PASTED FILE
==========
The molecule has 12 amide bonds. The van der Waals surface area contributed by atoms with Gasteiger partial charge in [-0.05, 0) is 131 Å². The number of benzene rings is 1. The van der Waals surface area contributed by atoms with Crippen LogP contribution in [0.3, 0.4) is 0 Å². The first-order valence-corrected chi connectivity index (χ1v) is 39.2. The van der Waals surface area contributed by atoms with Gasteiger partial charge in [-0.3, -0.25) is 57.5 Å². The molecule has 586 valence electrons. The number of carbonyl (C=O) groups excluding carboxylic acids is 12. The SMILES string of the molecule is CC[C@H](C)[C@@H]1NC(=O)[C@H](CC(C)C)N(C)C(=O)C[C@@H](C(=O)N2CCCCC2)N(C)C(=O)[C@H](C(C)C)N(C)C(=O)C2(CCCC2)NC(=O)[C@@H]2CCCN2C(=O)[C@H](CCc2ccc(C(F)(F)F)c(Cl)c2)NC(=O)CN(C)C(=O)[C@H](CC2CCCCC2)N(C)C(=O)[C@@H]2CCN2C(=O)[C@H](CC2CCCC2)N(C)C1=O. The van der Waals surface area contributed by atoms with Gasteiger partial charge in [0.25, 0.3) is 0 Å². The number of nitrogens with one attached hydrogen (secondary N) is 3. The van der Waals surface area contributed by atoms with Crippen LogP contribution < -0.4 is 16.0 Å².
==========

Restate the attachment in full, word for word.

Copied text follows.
The molecule has 12 amide bonds. The van der Waals surface area contributed by atoms with Gasteiger partial charge in [-0.05, 0) is 131 Å². The number of benzene rings is 1. The van der Waals surface area contributed by atoms with Crippen LogP contribution in [0.3, 0.4) is 0 Å². The first-order valence-corrected chi connectivity index (χ1v) is 39.2. The van der Waals surface area contributed by atoms with Gasteiger partial charge in [-0.3, -0.25) is 57.5 Å². The molecule has 586 valence electrons. The number of carbonyl (C=O) groups excluding carboxylic acids is 12. The SMILES string of the molecule is CC[C@H](C)[C@@H]1NC(=O)[C@H](CC(C)C)N(C)C(=O)C[C@@H](C(=O)N2CCCCC2)N(C)C(=O)[C@H](C(C)C)N(C)C(=O)C2(CCCC2)NC(=O)[C@@H]2CCCN2C(=O)[C@H](CCc2ccc(C(F)(F)F)c(Cl)c2)NC(=O)CN(C)C(=O)[C@H](CC2CCCCC2)N(C)C(=O)[C@@H]2CCN2C(=O)[C@H](CC2CCCC2)N(C)C1=O. The van der Waals surface area contributed by atoms with Gasteiger partial charge in [0.25, 0.3) is 0 Å². The number of nitrogens with one attached hydrogen (secondary N) is 3. The van der Waals surface area contributed by atoms with Crippen LogP contribution < -0.4 is 16.0 Å².